by Kathy Neufeld Dunn, WDC Associate Conference Minister (Kansas-Based)
O little town of Bethlehem,
How still we see thee lie!
Above thy deep and dreamless sleep,
The silent stars go by.
Yet in thy dark streets shineth
the everlasting light.
The hopes and fears of all the years
Are met in thee tonight.
For Christ is born of Mary,
And gathered all above,
While mortals sleep the angels keep
Their watch of wond’ring love.
O morning stars, together proclaim the holy birth!
And praises sing to God the King,
And peace to all on earth!
These lyrics of a beloved Christmas song have been running through my head. Not because it’s after Halloween and time to break out the Christmas decorations, either. (Frankly, I do well to decorate our home for Christmas by the third Sunday of Advent!) No, this song has become a prayer in my heart and mind for the people of Israel-Palestine. October 15-18 I was privileged to attend the conference Christ at the Checkpoint USA in Oklahoma City, Oklahoma. As I listened to Palestinian and American Christians tell accounts of what is happening in Bethlehem and the surrounding area today, I kept hearing with a sad longing, “O little town of Bethlehem.” I remembered my own sense of astonishment and grief as I saw for the first time the thirty-foot high wall separating the people of Bethlehem from friends and neighbors in other parts of the West Bank, as well as separating farmers from their land.
Today in Bethlehem there is little silence, though the streets are dark, at times, because electricity sometimes is turned off as punishment of all the Palestinian people for the desperate actions of a few. It doesn’t happen often in Bethlehem itself, because Bethlehem is a West Bank city that makes significant money for the Israeli economy through tourism. But, in other parts of the West Bank and Gaza, basic services of gas, electricity, and clean water are inconsistent or even scarce as one means of governmental control of the Arab population in Israel.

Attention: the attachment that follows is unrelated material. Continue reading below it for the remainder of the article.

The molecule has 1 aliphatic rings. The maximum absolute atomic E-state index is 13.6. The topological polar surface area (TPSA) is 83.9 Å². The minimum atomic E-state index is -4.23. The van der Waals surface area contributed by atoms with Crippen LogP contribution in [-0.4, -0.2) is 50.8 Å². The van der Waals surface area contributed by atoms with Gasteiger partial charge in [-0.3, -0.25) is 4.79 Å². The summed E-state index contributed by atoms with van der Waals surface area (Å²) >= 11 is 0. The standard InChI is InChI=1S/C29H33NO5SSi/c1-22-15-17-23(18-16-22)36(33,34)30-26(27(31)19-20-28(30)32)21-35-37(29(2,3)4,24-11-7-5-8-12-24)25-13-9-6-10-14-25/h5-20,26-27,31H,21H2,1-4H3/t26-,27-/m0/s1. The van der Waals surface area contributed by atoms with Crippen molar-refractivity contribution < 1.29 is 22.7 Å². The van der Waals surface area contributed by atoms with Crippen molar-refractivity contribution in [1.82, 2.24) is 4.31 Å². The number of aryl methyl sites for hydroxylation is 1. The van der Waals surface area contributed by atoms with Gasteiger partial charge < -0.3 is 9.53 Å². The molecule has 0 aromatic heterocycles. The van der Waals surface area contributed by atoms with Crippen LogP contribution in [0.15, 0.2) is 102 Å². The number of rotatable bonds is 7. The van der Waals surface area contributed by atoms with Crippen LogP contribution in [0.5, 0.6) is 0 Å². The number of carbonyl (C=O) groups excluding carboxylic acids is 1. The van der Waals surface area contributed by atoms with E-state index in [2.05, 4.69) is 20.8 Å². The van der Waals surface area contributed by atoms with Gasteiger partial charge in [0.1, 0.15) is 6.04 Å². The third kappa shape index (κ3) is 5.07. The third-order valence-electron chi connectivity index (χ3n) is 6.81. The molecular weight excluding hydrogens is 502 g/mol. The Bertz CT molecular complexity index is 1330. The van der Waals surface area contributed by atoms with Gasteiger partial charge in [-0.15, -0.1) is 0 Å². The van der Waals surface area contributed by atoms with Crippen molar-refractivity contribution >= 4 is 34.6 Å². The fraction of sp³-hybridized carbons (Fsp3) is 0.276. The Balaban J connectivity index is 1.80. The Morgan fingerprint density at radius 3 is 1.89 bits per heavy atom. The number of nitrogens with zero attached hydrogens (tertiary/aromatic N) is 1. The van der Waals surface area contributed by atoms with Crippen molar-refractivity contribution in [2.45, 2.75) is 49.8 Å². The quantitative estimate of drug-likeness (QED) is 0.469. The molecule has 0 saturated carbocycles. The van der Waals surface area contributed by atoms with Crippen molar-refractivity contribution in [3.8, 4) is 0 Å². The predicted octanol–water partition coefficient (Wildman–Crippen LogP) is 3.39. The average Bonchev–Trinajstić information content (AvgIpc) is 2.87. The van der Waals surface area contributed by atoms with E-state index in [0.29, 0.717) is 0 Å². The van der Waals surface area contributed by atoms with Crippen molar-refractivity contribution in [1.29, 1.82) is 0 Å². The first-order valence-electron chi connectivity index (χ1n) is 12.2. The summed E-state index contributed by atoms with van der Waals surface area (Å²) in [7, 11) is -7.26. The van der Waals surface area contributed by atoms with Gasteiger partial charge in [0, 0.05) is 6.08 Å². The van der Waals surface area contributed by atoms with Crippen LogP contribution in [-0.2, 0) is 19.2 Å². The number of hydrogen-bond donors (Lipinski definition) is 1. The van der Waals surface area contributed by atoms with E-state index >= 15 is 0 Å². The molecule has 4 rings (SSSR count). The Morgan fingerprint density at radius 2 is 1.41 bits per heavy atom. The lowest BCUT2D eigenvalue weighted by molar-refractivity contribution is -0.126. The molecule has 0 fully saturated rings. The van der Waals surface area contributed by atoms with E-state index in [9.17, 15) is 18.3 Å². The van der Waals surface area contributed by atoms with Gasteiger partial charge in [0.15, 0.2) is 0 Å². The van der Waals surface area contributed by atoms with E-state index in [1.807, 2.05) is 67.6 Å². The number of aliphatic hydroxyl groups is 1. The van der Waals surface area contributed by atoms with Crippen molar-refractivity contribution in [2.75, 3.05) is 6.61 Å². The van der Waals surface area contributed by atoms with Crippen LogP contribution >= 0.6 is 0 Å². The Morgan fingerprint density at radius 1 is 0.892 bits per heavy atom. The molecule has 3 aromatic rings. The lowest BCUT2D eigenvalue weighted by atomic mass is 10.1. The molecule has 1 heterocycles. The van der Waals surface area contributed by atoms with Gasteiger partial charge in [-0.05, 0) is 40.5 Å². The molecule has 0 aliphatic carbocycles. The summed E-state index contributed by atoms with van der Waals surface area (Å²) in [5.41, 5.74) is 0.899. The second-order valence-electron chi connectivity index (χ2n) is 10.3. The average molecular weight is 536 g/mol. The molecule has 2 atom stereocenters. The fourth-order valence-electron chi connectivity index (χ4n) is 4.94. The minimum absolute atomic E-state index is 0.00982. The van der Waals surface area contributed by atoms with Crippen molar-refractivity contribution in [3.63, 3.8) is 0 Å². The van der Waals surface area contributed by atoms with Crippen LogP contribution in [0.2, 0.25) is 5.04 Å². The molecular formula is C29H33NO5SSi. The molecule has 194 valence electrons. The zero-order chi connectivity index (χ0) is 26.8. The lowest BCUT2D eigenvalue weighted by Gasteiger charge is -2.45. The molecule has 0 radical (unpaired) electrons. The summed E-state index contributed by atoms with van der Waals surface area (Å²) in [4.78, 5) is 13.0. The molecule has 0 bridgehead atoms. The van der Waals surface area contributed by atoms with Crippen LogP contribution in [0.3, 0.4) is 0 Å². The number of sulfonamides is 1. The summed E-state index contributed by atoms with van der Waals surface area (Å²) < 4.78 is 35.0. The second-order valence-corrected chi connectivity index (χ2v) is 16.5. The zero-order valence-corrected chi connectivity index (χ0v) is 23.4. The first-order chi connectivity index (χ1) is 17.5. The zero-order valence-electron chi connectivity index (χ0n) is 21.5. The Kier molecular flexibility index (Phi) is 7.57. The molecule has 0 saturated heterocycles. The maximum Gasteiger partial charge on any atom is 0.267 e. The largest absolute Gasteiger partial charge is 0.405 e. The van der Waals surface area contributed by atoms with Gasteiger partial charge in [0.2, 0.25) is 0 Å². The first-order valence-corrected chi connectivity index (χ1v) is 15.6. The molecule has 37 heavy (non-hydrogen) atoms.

“The hopes and fears of all the years are met in thee..”. People who follow Jesus today who live in Bethlehem and in other parts of Israel-Palestine are struggling to hope. They are caught in-between the political realities that exist in the State of Israel. What does it mean to live in the State of Israel, while not being recognized as citizens of Israel? What does it mean to be Christians living in a “Jewish State?” What does it mean to be living in a country under a government that looks more and more like an unjust, apartheid state with different laws and different choices, even different roads for Israeli Jews and Israeli non-Jews? The hope of Christ is real for Palestinian Christians. It has to be. Some Palestinian Christians speak of themselves as “Good Friday Christians awaiting the resurrection” of new life when God’s justice and mercy breaks forth for them. But, fears are real, too, as they watch their children being harassed daily at security checkpoints. Sometimes parents’ fears are realized as their children as young as 12 years old, are arrested and held without legal counsel for weeks at a time.
Yet, even in the midst of all of these daily injustices, the followers of Jesus who live in Bethlehem and beyond, will remember and celebrate the birth of Jesus and will again sing of the ancient promise of “peace to all on earth!”
Through our prayers, our study, our pilgrimages, and our purchases, may we be part of this vision of hope and Divine peace for all. Amen.